Looking back, Sasha's talent is that he can see where your strengths lie, even when you don't see them. The truth is, although we don't always realize it, everyone has a unique story to tell. Sasha helped me see mine, and with his big-picture insight I was able to write the application that truly encapsulated my life and vision. He inspired me to dig deeper and write better, challenging me to revise and revise until my essays were the most passionate and authentic work I had ever written. As clichéd as that sounds, that's really what universities are looking for. In retrospect, it makes sense - in the real world passionate (not simply intelligent) individuals are the ones who make a difference in the world, and those are the individuals colleges would like to have associated with their brand.

In the end, I was accepted to the college of my dreams, a feat I could not have achieved without the direction Sasha lent to me. Essays (and the personal narrative you develop through your application) matter so much, and can literally make or break your application. I have seen so many of my 'qualified' friends receive rejections because they wrote contrived essays that didn't truly represent who they were; conversely, I have also seen so many friends with shorter resumes accepted because they were able to articulate their story in a genuinely passionate and authentic way - I fall into the latter category.

As a former admissions officer at Johns Hopkins, Sasha knows what types of essays jibe well with universities, an invaluable asset to have in the admissions process. He is responsive, flexible, creative, positive, and witty. For anyone who is serious about going into the college admissions process informed and prepared, I highly recommend Sasha.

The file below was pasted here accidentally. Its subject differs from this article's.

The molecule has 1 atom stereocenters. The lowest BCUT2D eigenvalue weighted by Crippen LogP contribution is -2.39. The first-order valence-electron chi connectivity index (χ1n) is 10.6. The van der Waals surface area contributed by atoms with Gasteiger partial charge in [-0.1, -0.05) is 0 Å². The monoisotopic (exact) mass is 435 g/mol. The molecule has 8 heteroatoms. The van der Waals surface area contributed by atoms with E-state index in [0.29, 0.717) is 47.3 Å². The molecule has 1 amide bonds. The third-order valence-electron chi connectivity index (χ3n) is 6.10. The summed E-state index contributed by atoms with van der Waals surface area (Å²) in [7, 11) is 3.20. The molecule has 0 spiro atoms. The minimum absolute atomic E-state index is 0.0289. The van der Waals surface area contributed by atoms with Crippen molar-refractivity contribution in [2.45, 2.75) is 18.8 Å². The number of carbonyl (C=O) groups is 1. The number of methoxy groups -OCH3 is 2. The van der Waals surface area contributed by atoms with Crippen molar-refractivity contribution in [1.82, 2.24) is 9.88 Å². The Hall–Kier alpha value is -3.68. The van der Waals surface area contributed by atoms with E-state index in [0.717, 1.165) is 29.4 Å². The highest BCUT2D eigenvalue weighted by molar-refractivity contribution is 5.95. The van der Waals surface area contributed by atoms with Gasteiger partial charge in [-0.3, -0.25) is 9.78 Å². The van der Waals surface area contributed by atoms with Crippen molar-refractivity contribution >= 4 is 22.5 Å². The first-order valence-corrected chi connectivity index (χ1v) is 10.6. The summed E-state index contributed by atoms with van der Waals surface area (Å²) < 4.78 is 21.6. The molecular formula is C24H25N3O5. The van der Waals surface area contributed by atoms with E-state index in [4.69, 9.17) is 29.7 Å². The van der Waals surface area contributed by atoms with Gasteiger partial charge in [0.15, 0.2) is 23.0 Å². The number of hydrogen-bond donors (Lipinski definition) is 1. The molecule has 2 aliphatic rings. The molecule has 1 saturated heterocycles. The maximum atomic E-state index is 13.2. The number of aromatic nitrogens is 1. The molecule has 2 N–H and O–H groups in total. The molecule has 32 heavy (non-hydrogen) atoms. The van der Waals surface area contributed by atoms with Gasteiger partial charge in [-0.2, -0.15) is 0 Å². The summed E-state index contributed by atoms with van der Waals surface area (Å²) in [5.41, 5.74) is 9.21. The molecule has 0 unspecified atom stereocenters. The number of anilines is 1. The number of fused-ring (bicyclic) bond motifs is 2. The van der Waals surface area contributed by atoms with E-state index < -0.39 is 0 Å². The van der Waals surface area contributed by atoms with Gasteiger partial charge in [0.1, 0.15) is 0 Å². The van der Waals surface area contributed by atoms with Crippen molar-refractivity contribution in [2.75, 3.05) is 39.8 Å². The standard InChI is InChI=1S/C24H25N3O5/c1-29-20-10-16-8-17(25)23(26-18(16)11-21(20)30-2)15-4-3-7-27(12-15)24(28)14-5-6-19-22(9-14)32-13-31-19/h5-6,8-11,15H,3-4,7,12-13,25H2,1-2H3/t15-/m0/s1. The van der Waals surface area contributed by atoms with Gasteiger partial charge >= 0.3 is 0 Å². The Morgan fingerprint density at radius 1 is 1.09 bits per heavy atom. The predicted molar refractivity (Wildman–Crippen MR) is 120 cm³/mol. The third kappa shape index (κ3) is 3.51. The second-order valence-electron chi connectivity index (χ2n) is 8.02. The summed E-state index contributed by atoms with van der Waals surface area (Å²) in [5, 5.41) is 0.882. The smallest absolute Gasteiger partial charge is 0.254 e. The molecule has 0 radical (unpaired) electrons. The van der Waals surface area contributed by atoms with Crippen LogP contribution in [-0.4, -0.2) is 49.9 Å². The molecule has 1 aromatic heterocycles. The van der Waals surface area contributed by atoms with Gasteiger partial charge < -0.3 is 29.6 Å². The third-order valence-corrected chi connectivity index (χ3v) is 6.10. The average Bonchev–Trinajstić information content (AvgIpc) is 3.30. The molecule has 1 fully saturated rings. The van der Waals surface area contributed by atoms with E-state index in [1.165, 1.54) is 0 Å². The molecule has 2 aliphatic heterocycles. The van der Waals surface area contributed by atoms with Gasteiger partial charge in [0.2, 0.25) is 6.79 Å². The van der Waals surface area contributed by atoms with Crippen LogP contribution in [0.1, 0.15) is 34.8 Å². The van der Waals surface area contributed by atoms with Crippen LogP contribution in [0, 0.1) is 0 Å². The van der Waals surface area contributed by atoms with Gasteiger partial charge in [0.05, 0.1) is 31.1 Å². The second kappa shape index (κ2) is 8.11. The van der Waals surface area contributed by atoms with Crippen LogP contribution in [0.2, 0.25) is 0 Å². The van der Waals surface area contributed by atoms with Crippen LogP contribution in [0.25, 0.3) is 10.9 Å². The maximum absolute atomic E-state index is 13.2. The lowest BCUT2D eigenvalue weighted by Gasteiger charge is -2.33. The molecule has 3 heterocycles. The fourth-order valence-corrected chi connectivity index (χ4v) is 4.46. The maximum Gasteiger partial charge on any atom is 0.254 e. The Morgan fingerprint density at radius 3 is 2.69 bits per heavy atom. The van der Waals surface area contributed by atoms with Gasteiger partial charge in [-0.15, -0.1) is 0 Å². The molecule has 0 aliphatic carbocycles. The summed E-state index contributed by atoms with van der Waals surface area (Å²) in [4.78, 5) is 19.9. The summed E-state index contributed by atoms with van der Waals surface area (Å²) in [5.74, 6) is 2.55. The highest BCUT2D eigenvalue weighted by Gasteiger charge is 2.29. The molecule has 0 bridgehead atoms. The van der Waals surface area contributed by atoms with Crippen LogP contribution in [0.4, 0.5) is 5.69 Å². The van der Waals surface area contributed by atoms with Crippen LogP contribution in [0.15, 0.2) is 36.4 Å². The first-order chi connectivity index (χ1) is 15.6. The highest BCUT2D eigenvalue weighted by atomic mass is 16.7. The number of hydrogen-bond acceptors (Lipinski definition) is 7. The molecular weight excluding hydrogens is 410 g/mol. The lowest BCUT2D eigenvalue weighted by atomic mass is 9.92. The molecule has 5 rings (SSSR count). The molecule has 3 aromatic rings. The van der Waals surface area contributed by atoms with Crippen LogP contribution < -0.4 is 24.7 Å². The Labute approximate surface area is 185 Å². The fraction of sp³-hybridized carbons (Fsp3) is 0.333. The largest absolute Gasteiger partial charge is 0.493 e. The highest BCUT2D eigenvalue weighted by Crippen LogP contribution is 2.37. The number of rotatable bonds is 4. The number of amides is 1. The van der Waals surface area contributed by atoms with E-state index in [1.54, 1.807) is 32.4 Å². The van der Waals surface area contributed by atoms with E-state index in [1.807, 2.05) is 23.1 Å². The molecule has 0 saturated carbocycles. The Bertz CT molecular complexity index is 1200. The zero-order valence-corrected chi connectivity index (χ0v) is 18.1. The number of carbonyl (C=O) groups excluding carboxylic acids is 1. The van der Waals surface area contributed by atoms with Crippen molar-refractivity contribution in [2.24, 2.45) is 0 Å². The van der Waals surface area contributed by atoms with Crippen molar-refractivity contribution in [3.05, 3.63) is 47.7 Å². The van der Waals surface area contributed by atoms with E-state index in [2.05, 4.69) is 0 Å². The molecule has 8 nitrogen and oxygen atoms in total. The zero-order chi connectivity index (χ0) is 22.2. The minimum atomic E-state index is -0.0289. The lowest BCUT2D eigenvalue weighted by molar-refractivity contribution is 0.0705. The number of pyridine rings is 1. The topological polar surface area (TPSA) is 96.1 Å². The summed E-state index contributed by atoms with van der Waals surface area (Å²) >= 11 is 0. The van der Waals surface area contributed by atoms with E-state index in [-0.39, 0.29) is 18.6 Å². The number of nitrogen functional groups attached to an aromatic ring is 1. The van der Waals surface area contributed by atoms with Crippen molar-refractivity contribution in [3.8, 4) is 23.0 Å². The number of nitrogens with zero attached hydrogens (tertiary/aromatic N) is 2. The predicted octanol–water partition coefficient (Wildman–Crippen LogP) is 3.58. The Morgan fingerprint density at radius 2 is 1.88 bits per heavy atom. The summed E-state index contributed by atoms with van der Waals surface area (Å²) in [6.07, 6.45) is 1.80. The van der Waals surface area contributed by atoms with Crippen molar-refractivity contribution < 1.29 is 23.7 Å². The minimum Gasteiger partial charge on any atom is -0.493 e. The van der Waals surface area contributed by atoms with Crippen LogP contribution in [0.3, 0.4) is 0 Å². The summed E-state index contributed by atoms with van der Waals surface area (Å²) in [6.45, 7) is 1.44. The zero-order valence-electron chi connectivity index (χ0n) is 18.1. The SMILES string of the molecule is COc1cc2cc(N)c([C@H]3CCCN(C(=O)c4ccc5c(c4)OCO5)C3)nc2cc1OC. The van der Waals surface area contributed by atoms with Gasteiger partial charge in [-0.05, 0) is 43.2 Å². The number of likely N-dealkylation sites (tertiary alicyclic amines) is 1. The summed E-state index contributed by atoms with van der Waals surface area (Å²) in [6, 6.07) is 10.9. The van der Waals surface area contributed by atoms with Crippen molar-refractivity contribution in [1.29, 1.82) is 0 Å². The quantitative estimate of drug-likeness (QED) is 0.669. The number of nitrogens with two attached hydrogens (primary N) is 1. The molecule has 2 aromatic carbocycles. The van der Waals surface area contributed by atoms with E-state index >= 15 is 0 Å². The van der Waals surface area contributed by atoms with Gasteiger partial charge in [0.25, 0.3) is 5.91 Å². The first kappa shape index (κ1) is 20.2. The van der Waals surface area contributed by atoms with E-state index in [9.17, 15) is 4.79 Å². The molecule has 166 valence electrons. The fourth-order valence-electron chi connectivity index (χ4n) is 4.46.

Arda E.
I used Ivy Scholars to mainly help me with college applications. Within weeks of using this service, Sasha was able to simplify the already complex process. When it came to writing the Common App essay, Sasha didn’t just help with grammar and syntax, he brought my essays to life. Sasha also worked tirelessly to help solidify my extracurricular activities, including research and internship opportunities. Without his help, I would have never had an impressive resume.

Sasha is not only an extremely knowledgeable tutor, but also a genuine brother figure. His guidance, throughout my last two years of high school, was everything I needed to get me an acceptance letter from my dream schools (UC Berkeley, Tufts, Emory).

When it came to testing, Ivy Scholars worked like a charm. Sasha offered a very comprehensive plan when it came to completely acing my standardized tests. Without his test taking strategies I would have never gotten straight 5s on my AP tests and a 35 on the ACT.

Working with Sasha, I didn’t just become a good student, I became a genuine scholar.
Samson S.
We worked with Ivy Scholars during my son's senior year. I was concerned that we may be too late to take advantage of college advising but the Ivy Scholars team quickly and confidently directed us through the steps to ensure no deadlines were missed. Sasha's knowledge about schools, what they looked for in candidates, and how to maneuver the application process was invaluable. Mateo and Ryan worked with my son to help him create an essay that would get noticed and I am so appreciative he had their guidance.

Prior to securing Ivy Scholars, we tried using a less-expensive online service which was a terrible experience. As a parent, Ivy Scholars brought peace of mind to an area that was frankly overwhelming. This service was invaluable in the knowledge that we gained throughout the process. He has also met with my freshman daughter to provide guidance for her high school courses, career paths, extracurricular activities, and more.

Prior to signing with Ivy Scholars, I tried a less expensive online service and was very disappointed.

As a result of our work with Ivy Scholars, I am pleased to say that my son will be attending Stern Business School at New York University this fall! I highly recommend Ivy Scholars. Highly recommend!